Top-down Prosthetic Heart Valve Fabrication Using Sheets of Tissue

Prosthetic Heart Valve designed in the Cardiovascular Regenerative Engineering Laboratory
Image: Prototype prosthetic heart valve
made from a novel folding technique

In the United States, heart valve disease affects 5.2 million people, and 156,000 heart valve procedures are performed every year. There are two main commercial products used in aortic valve replacement—either a tissue valve transplanted from a bovine or porcine donor or a metal, mechanical valve.  Both valve types have lifespan limitations, and developing a self-healing valve from human tissue requires a lot of work. 

To develop self-healing valves, many research designs use a bottom-up approach based around “growing” a valve using cells and scaffolding.  Instead, CaRE's prosthetic heart valve fabrication technique uses a top-down approach. In this approach, CaRE is attempting to 3D print and electrospin cells to create lay tissue into a predesigned 2D sheet. In a fashion similar to origami, the sheet then folds into three dimensions to create a functional valve.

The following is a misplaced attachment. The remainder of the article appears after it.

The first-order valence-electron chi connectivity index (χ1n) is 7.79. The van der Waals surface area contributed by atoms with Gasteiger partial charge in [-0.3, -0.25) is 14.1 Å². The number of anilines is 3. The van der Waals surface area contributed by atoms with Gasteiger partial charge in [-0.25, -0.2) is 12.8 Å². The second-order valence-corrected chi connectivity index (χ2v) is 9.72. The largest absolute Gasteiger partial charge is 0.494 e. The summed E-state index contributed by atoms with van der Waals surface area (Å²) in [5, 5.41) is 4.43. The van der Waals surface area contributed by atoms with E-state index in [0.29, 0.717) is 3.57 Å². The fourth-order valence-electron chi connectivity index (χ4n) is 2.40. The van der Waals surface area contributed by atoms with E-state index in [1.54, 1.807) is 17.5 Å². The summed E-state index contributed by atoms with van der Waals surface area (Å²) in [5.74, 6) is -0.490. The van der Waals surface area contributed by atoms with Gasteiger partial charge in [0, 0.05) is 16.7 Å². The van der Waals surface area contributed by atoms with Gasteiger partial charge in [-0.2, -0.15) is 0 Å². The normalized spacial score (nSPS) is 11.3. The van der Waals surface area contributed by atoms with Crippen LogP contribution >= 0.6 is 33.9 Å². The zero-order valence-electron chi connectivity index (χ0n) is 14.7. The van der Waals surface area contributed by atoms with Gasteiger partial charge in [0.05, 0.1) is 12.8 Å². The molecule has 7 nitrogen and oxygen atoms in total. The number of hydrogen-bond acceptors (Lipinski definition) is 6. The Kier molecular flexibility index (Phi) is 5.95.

Investigators

Principal Investigator:  Brandon J. Tefft, Ph.D.

Project Lead:  William Yuan

 

Selected Publications

Tefft BJ, Choe JA, Young MD, Hennessy RS, Morse DW, Bouchard JA, Hedberg HJ, Consiglio JF, Dragomir-Daescu D, Simari RD, Lerman A.   Cardiac Valve Bioreactor for Physiological Conditioning and Hydrodynamic Performance Assessment.   Cardiovasc Eng Technol.   2019 03;10(1):80-94 PMID: 30311149 PMCID: PMC6541400 SCOPUS ID: 2-s2.0-85061993924 10/13/2018

Jana S, Tefft BJ, Spoon DB, Simari RD (2014). Scaffolds for tissue engineering of cardiac valves. Acta Biomaterialia, 10(7): 2877-2893. [PMID: 24675108]

Spoon DB, Tefft BJ, Lerman A, Simari RD (2013). Challenges of biological valve development. Interventional Cardiology, 5(3): 319-334.

 

 

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